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Latest Johns Hopkins Stories

2012-03-24 03:23:11

Experimenting with cells in culture, researchers at the Johns Hopkins Kimmel Cancer Center have breathed possible new life into two drugs once considered too toxic for human cancer treatment. The drugs, azacitidine (AZA) and decitabine (DAC), are epigenetic-targeted drugs and work to correct cancer-causing alterations that modify DNA. The researchers said the drugs also were found to take aim at a small but dangerous subpopulation of self-renewing cells, sometimes referred to as cancer...

2012-02-14 00:07:33

Johns Hopkins experts estimate nearly 23 million have untreated hearing loss Though an estimated 26.7 million Americans age 50 and older have hearing loss, only about one in seven uses a hearing aid, according to a new study led by Johns Hopkins researchers. The finding adds clarity to less rigorous estimates by device manufacturers and demonstrates how widespread undertreatment of hearing loss is in the United States, the study investigators say. "Understanding current rates of...

2012-02-01 17:20:00

As debates continue about President Obama´s health care overhaul, Johns Hopkins Carey Business School Associate Professor Douglas Hough is available to speak as an expert on health care economics. Baltimore, MD (PRWEB) February 01, 2012 Health care will likely become an even hotter news topic as the 2012 presidential campaign unfolds and as the U.S. Supreme Court this spring decides the legality of President Obama´s health care overhaul. Johns Hopkins Carey Business School...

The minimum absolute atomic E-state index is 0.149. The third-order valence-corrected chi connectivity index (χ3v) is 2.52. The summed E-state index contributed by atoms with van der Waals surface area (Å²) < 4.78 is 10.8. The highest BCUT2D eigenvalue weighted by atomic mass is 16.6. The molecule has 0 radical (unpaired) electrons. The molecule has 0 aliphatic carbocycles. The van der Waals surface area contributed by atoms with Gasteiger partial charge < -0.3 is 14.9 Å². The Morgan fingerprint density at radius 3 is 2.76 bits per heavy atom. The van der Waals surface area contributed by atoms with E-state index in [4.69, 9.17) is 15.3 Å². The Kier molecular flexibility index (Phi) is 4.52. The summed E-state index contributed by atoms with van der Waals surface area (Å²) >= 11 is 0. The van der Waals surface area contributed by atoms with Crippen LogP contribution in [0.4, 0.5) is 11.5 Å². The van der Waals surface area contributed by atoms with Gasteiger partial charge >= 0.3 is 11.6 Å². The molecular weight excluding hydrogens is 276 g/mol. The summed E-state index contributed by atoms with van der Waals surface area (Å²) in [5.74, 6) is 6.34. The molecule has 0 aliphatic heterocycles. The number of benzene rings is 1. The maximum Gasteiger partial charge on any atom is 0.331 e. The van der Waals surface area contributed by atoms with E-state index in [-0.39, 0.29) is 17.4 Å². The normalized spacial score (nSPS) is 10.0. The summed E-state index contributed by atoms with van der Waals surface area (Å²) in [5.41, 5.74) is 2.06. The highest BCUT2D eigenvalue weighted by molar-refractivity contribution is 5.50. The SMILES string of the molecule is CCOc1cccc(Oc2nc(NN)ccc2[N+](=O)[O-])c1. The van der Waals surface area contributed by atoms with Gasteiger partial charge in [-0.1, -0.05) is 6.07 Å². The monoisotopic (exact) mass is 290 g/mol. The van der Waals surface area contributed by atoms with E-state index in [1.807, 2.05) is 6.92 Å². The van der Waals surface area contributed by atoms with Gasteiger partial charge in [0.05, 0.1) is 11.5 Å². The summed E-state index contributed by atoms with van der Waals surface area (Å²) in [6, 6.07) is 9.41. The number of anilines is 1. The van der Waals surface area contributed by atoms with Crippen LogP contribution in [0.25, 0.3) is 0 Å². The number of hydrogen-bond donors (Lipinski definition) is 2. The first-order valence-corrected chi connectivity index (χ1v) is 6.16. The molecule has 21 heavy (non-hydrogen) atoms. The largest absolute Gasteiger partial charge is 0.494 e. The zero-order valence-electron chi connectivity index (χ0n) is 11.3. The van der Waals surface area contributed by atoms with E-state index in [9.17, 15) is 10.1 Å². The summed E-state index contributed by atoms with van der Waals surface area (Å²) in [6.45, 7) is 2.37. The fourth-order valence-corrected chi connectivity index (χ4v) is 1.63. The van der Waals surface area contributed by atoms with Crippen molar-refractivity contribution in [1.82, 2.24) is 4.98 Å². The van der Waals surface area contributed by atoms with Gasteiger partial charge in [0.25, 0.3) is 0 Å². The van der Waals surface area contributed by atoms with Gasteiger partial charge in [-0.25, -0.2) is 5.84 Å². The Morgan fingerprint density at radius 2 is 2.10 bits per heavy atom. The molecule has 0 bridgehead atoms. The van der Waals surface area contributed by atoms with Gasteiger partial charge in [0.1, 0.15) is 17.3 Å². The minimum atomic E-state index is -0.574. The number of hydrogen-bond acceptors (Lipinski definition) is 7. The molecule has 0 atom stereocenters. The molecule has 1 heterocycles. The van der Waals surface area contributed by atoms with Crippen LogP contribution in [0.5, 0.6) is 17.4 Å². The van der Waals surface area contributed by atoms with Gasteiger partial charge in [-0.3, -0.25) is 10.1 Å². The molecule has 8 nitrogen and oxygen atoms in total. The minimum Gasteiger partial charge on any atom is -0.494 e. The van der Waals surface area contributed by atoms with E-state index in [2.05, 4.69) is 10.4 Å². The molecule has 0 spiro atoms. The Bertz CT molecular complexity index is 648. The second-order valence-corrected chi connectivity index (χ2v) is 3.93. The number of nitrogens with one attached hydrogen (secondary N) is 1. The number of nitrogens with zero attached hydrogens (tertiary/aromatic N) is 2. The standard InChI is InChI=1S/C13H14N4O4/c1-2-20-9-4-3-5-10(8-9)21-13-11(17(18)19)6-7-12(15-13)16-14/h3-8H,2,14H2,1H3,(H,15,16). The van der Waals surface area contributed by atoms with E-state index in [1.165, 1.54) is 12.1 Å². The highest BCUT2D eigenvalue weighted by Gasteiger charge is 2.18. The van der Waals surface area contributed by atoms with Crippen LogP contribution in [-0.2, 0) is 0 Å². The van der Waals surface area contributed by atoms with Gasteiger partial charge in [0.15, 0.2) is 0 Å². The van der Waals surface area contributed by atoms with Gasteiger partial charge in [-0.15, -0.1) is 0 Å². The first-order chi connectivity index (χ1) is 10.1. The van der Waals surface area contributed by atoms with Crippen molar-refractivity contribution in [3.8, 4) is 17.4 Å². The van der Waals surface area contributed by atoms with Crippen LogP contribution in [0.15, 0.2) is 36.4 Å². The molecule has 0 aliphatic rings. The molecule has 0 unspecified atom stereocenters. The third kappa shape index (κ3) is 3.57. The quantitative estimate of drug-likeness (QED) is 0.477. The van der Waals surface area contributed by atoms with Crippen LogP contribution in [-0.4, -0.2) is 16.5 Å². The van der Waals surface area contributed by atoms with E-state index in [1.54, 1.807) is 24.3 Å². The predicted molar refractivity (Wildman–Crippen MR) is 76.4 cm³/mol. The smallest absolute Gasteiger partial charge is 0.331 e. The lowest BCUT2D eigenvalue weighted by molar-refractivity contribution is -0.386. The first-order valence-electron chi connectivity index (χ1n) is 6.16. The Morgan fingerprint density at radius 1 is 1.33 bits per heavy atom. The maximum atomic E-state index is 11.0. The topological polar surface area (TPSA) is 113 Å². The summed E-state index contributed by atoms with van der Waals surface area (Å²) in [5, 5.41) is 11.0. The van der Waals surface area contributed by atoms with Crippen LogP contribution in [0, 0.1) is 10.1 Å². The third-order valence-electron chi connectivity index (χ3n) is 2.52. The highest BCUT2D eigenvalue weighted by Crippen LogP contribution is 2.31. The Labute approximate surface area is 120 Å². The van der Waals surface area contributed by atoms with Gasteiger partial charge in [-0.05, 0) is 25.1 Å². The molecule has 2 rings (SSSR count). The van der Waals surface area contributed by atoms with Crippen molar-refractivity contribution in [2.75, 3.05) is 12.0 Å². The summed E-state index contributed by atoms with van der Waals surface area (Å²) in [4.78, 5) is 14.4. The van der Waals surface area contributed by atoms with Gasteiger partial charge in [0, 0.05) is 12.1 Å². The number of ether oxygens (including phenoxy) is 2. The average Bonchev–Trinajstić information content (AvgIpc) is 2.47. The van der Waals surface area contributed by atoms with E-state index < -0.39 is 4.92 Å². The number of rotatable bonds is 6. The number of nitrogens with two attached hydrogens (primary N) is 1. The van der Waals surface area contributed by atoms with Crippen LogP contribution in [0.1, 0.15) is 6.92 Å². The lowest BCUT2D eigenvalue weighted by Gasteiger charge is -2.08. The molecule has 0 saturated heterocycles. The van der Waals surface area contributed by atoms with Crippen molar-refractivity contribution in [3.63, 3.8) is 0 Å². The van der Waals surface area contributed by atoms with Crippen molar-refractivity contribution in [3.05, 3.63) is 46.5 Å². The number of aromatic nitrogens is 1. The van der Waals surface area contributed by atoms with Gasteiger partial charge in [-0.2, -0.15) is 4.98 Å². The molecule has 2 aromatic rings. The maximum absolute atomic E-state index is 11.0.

2012-01-17 10:07:38

TV crime shows like Bones and CSI are quick to explain each death by showing highly detailed scans and video images of victims' insides. Traditional autopsies, if shown at all, are at best in supporting roles to the high-tech equipment, and usually gloss over the sometimes physically grueling tasks of sawing through skin and bone. But according to two autopsy and body imaging experts at The Johns Hopkins Hospital, the notion that "virtopsy" could replace traditional autopsy-- made popular...

2011-11-18 06:58:30

(Ivanhoe Newswire) -- Say what?! You heard right, nearly a fifth of all Americans 12 years or older have hearing loss so severe, it may make communication difficult. The findings suggest that many more people than previously thought are affected by this condition. "This gives us the real scope of the problem for the first time and shows us how big of a problem hearing loss really is," said study leader Frank Lin, M.D., Ph.D., and assistant professor at the Johns Hopkins School of Medicine...

Nearly 1-in-5 Americans Have Hearing Loss
2011-11-15 06:34:04

According to a new study, about a fifth of all Americans 12 years or older have hearing loss so severe that it may make communication difficult. The researchers said that the findings suggest that many more people are affected by hearing loss than previously thought. The team said that several previous estimates of hearing loss focused on various cities or populations, like children or elderly patients. "I couldn't find a simple number of how common hearing loss is in the U.S., so we...

2011-10-05 15:15:42

Johns Hopkins-led research suggests levels of certain fats in blood might predict rate of cognitive decline A team of scientists, led by Johns Hopkins researchers, say they may have found a way to predict how quickly patients with Alzheimer´s disease (AD) will lose cognitive function by looking at ratios of two fatty compounds in their blood. The finding, they say, could provide useful information to families and caregivers, and might also suggest treatment targets for this...


Word of the Day
ween
  • To think; to imagine; to fancy.
  • To be of opinion; have the notion; think; imagine; suppose.
The word 'ween' comes from Middle English wene, from Old English wēn, wēna ("hope, weening, expectation"), from Proto-Germanic *wēniz, *wēnōn (“hope, expectation”), from Proto-Indo-European *wen- (“to strive, love, want, reach, win”).
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